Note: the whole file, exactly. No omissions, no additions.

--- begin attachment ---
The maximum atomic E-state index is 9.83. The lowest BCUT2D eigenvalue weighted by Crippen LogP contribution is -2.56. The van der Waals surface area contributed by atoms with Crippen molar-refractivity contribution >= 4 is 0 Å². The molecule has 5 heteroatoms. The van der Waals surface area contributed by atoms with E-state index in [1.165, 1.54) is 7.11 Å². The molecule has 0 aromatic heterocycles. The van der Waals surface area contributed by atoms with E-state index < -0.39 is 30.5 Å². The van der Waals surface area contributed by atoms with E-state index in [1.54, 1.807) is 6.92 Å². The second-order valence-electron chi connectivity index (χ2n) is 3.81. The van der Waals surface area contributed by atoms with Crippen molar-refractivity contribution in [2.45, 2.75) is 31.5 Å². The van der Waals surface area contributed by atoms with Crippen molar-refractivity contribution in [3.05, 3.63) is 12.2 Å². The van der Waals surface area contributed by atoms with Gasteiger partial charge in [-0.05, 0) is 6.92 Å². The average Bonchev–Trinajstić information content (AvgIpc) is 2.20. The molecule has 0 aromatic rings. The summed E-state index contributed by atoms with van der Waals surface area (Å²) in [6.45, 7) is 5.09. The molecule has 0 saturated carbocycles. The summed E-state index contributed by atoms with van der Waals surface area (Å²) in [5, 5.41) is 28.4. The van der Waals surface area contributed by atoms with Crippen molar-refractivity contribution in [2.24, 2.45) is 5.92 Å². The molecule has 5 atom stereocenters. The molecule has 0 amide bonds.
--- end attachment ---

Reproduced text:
The maximum atomic E-state index is 9.83. The lowest BCUT2D eigenvalue weighted by Crippen LogP contribution is -2.56. The van der Waals surface area contributed by atoms with Crippen molar-refractivity contribution >= 4 is 0 Å². The molecule has 5 heteroatoms. The van der Waals surface area contributed by atoms with E-state index in [1.165, 1.54) is 7.11 Å². The molecule has 0 aromatic heterocycles. The van der Waals surface area contributed by atoms with E-state index < -0.39 is 30.5 Å². The van der Waals surface area contributed by atoms with E-state index in [1.54, 1.807) is 6.92 Å². The second-order valence-electron chi connectivity index (χ2n) is 3.81. The van der Waals surface area contributed by atoms with Crippen molar-refractivity contribution in [2.45, 2.75) is 31.5 Å². The van der Waals surface area contributed by atoms with Crippen molar-refractivity contribution in [3.05, 3.63) is 12.2 Å². The van der Waals surface area contributed by atoms with Gasteiger partial charge in [-0.05, 0) is 6.92 Å². The average Bonchev–Trinajstić information content (AvgIpc) is 2.20. The molecule has 0 aromatic rings. The summed E-state index contributed by atoms with van der Waals surface area (Å²) in [6.45, 7) is 5.09. The molecule has 0 saturated carbocycles. The summed E-state index contributed by atoms with van der Waals surface area (Å²) in [5, 5.41) is 28.4. The van der Waals surface area contributed by atoms with Crippen molar-refractivity contribution in [2.24, 2.45) is 5.92 Å². The molecule has 5 atom stereocenters. The molecule has 0 amide bonds.